in consultation with the instructor):

Lytton Strachey, Eminent Victorians 

Andrew O’Shaughnessy, Men Who Lost America 

Hermione Lee, Virginia Woolf 

HIS 380L • Eur Imperial: Brit Empire

38464 • Louis, William
Meets TH 2:00PM-5:00PM HRC 3.304
(also listed as MES 385)
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HIS 381 • Empires And Imperialism

38465 • Ravina, Mark
Meets W 3:00PM-6:00PM GAR 1.122
(also listed as ANS 391)
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This course is an introduction to the history and historiography of empires: what they were, what they are, how they work, and how researchers have explored these questions. We will examine a range of explanations for empire: institutional, geopolitical, economic, and cultural. Readings will include explorations of ancient Roman, Ottoman, Ming, Qing, modern British, French, Japanese, and American empires. Our major questions will include

·      Can a single definition of empire account for polities as diverse as ancient Rome and Qing China? What are the advantages of such general definitions over regional and chronological specificity?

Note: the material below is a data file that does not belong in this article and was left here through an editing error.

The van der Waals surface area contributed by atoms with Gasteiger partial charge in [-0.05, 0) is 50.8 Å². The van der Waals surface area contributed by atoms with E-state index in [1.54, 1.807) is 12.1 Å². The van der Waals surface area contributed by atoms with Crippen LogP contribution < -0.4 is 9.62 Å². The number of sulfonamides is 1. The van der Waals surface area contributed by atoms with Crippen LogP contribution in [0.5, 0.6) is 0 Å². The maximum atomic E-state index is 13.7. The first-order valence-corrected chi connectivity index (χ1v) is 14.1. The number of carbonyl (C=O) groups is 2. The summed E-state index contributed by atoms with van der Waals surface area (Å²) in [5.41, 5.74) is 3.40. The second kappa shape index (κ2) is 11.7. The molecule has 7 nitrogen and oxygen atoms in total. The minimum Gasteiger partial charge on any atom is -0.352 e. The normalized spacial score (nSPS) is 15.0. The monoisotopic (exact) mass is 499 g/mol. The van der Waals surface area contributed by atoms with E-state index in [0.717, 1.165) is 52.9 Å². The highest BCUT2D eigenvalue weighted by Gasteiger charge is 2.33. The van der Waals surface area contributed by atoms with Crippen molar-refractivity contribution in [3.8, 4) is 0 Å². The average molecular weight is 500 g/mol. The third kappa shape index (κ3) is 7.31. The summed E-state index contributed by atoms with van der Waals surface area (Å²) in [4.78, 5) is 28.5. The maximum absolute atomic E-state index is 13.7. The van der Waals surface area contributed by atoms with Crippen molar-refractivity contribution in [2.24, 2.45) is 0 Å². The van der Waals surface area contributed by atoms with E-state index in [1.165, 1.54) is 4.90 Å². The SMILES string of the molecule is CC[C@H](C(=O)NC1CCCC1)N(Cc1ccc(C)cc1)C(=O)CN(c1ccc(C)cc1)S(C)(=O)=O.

·      What drove empire formation? How should we weigh economic demands, geopolitical rivalries, and domestic pressures?

·      At the beginning of the last century, much of the world lived within a European empire, either in a colony or in the metropole. Was nineteenth-century European colonialism unique, or simply an intense instance of a broader historical process?

·      How does imperialism relate to nationalism and local political identities? Does imperialism efface or create national identities?

·      How do empires shape quotidian lived experience? How do empires transform gender identities and family practices?


Weekly assignments: During the semester, write six short responses (800-1000 words) to the week’s readings. Try not to summarize, or focus on a single work, but to explore a central issue that connects the readings. Think about how and why questions have been framed, and the questions that remain unanswered or not even imagined.
Mock ACLS grant proposal: Begin formulating your research question with mock grant proposal. The proposal should include a title, an 800-character abstract, a 2000-character proposal, and a bibliography.